I appologise if the following is already widely known (I'm always the last to discover such things).....
There is a marina that I occasionally like to use, but it is subject to fresh to strong westerly winds and the berths are positioned north/south and consequently the wind
is on the beam, and my boat experiences the most fearful amount of mast
pumping as the wind
accelerates/decreases through the 14-15knot mark. Apparently all masts will vibrate in a beam wind of a certain strength to a lesser or greater degree, but in my case it was extreme. I have tried endlessly tweaking the rig, but with no success, and after a particularly bad vibrating, sleepless night decided on a little research
Any long conical structure exposed to the wind will vibrate, this due to the occillation of the wind around the structure and the resultant vortexes thus formed. This is know as the Von Karman effect or the Von Karman vortex, named (if you're interested) after the Hungarian/American physicist and engineer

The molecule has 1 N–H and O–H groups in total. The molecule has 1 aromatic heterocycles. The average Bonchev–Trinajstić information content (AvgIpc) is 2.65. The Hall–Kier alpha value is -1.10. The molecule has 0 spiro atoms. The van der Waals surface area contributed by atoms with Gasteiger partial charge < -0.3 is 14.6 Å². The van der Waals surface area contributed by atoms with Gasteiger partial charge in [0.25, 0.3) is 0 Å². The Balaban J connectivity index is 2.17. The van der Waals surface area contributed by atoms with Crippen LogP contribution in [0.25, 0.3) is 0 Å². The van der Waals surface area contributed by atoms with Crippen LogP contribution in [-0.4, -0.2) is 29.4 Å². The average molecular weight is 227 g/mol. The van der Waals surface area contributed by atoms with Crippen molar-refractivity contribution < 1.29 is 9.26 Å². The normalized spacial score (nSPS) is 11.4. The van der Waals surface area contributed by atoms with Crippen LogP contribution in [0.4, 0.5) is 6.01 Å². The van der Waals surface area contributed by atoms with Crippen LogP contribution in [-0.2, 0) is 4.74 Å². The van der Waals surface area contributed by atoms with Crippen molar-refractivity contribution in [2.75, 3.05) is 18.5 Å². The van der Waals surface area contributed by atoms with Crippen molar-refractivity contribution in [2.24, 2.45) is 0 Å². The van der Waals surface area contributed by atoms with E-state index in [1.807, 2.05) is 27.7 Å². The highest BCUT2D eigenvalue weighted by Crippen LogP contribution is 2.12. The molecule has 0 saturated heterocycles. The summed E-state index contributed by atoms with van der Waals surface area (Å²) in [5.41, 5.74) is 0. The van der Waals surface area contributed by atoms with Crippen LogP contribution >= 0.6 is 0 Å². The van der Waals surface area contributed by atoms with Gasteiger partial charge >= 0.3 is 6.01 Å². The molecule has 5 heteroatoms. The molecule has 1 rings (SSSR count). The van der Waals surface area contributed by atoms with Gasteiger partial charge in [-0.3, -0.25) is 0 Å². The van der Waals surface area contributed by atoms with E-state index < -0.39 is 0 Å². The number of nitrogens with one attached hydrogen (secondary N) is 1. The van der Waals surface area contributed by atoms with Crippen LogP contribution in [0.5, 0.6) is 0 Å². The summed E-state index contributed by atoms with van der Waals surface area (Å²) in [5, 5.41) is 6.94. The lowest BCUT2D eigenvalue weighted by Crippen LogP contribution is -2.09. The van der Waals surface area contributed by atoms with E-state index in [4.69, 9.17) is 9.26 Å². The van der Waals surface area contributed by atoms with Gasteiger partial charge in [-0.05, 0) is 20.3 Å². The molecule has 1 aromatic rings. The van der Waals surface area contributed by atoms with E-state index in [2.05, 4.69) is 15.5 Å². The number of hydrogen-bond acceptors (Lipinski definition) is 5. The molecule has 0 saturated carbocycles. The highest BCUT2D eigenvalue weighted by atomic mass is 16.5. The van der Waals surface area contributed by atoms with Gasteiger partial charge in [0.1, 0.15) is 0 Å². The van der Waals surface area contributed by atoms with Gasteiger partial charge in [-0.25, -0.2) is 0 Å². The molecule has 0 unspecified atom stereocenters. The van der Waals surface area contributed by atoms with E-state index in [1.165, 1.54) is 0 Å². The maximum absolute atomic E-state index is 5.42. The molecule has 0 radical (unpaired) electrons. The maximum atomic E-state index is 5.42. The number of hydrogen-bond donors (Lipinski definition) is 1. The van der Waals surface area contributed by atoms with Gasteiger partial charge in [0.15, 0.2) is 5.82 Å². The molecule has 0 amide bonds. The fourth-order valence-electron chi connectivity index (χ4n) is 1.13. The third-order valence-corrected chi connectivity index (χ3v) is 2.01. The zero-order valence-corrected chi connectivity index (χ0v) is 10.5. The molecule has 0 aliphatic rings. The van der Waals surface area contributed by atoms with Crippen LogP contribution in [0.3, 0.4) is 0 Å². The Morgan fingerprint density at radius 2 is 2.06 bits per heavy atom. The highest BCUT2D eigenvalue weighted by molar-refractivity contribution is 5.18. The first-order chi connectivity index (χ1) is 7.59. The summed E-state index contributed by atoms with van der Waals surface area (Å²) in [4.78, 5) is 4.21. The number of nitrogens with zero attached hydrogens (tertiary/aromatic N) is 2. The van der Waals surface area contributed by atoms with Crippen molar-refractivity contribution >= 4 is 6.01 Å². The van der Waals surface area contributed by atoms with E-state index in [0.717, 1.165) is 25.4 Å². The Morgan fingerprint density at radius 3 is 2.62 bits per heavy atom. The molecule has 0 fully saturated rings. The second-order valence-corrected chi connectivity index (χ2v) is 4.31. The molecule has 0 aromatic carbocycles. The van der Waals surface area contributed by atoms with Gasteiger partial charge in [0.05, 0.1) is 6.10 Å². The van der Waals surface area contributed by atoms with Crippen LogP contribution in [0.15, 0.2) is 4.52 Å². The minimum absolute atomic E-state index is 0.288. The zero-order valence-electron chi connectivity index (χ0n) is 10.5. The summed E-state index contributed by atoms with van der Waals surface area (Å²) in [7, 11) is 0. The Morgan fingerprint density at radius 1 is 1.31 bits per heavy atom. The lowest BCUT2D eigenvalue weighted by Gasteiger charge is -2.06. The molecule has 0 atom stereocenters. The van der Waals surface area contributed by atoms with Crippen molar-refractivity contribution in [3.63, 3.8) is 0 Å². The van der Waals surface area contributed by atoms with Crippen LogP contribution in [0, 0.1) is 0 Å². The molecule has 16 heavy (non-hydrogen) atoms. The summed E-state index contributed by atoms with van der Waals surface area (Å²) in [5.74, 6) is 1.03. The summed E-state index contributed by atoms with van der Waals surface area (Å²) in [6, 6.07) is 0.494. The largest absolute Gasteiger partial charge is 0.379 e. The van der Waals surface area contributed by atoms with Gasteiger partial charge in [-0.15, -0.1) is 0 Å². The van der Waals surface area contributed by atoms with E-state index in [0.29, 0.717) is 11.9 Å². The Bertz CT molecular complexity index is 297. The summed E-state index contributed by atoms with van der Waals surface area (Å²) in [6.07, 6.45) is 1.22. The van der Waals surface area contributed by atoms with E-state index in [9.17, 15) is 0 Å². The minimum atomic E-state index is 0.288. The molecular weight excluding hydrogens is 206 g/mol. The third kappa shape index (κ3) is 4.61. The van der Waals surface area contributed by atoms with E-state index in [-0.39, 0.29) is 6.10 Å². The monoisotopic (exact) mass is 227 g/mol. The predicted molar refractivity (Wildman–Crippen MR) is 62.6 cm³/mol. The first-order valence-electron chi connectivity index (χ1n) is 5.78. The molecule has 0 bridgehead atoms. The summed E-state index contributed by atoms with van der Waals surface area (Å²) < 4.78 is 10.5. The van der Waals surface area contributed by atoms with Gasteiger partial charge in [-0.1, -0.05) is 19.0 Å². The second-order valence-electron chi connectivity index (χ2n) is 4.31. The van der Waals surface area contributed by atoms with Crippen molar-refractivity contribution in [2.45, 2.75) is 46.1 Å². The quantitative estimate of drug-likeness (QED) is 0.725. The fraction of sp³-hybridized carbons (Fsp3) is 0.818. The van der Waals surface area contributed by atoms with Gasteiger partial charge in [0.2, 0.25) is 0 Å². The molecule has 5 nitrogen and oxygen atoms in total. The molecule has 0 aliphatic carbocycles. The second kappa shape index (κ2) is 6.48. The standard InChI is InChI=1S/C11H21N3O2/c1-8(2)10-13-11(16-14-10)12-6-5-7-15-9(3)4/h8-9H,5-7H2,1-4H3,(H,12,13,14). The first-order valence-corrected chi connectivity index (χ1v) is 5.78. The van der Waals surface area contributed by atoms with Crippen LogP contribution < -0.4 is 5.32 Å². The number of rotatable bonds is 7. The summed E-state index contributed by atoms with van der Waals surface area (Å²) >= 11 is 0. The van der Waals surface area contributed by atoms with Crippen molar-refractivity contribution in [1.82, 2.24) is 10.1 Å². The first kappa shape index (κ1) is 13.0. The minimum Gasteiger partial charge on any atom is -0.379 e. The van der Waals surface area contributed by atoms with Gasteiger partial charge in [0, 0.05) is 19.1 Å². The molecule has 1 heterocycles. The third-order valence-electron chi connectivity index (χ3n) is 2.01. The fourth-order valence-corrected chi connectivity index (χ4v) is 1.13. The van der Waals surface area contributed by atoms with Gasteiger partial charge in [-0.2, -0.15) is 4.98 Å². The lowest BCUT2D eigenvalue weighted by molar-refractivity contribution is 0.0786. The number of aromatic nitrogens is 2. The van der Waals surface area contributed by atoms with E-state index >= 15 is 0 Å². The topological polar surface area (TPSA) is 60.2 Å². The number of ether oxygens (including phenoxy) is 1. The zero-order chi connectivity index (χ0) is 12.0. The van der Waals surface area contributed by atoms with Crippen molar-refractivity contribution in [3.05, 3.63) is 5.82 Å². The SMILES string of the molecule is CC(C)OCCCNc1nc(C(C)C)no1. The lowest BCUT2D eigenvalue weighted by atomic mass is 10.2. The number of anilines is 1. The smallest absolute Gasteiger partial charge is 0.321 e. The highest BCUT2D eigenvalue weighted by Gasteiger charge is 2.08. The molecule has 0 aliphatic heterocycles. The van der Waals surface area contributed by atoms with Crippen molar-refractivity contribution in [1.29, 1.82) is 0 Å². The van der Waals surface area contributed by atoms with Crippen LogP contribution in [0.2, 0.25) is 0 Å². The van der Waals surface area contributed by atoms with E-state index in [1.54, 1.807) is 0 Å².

Theodore Von Karman.
Fortunately, he also devised a solution. I had alway assumed that those little spirals around tall metal chimneys were to add strength to the structure. They're not - they are there to disrupt the wind occillation and vortex, thereby eliminating any harmful vibrations that could result in the collapse of the chimney.
My inprovisation was to use the spinnaker halyard
and haul a couple of old mooring
lines to the masthead and wind the whole mess around the mast
a few times and make it fast at the gooseneck.
I had an expectation ranging from nothing to mild, hopefully moderate inprovement. What I got was a complete cure. The mast is absolutely vibration-free. All I need to do is one day make my rope
spiral look a little bit more pretty, but just now I'm revelling in my long awaited success. Aint science wonderful!